ACL Surgery - Three Primary Options Available If You Have a Torn Anterior Cruciate Ligament

For those that have been diagnosed with a torn Anterior Cruciate Ligament (ACL), there may be a need for further explanation, the options may appear limited, and the future may seem bleak.

However, this experience is not uncommon as some studies estimate that 250,000 people in United States tear their ACL every year with 175,000 ACL reconstructions done each year.

This cruciate ligament is one of the main ligaments in the knee joint. It provides almost 90% of the stability to the knee joint and if it is completely torn, it won't heal and it can't be repaired.

While some refer to the necessary surgery as an ACL repair, it is more accurately called an ACL reconstruction. There are three options available in this day and age for having an ACL reconstruction:

1. Use the knee cap - Using the middle third of the patella tendon which connects the knee cap to the shin bone to create a new ligament. The new ligament, called a patella graft, is placed into the knee and is a reasonably secure graft. The main disadvantage is knee pain following the surgery which may hang around for a couple of years.

2. Use a donor - some patients now opt for donor tissue grafts. These usually use the patella tendon of a deceased donor, similar to using your own as in the first option. The problem with this is the sterilization process that kills the living cells of the graft. This means the graft takes longer to heal and is not as reliable. There is a small risk of infection, as with any donor tissue. The advantage is that this entire procedure can be done as an arthroscopic knee surgery, and there is much less pain afterwards.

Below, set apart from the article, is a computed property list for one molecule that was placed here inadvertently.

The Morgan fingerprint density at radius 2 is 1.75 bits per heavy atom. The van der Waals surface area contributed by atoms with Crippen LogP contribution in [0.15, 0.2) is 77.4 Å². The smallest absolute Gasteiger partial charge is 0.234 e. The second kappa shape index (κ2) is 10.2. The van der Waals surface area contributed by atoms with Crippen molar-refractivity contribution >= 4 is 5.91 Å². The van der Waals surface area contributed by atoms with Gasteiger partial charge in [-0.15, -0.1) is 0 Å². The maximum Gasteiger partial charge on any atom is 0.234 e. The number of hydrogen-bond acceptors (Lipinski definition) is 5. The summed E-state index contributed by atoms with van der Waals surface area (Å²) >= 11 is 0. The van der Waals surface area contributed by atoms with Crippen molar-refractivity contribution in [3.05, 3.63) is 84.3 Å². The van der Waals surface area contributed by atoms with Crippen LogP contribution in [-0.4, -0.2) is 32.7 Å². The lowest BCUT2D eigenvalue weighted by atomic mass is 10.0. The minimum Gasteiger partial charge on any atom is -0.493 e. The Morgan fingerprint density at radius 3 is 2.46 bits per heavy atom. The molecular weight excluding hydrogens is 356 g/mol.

3. Use the hamstring - The hamstring at the back of the thigh is quite a large and strong muscle group. Some of the hamstring tendon is cut out to create a new cruciate ligament. This is currently a very popular method of re-creating the ACL and will result in significant bruising on the thigh and a feeling of muscle tightness for a few months after surgery. However, it is widely believed that the hamstring regains its full strength within 6 months of the surgery.

The best option for ACL surgery differs from one person to another and from one doctor to another. Your orthopaedic surgeon may have a preference for one method over another, and may be more experienced with one technique. Whichever method is chosen, modern medicine has come such a long way that you can very likely go home the same day as surgery, be walking around without crutches in less than a week, and return to full sport and activity within 12 months. However, please consult your medical professional for advice as the needs and recovery time will vary from one individual to another.

A fantastic guide has been put together which details everything you need to know about ACL surgery and rehabilitation. Find out more about The Essential ACL Reconstruction and Recovery Guide.

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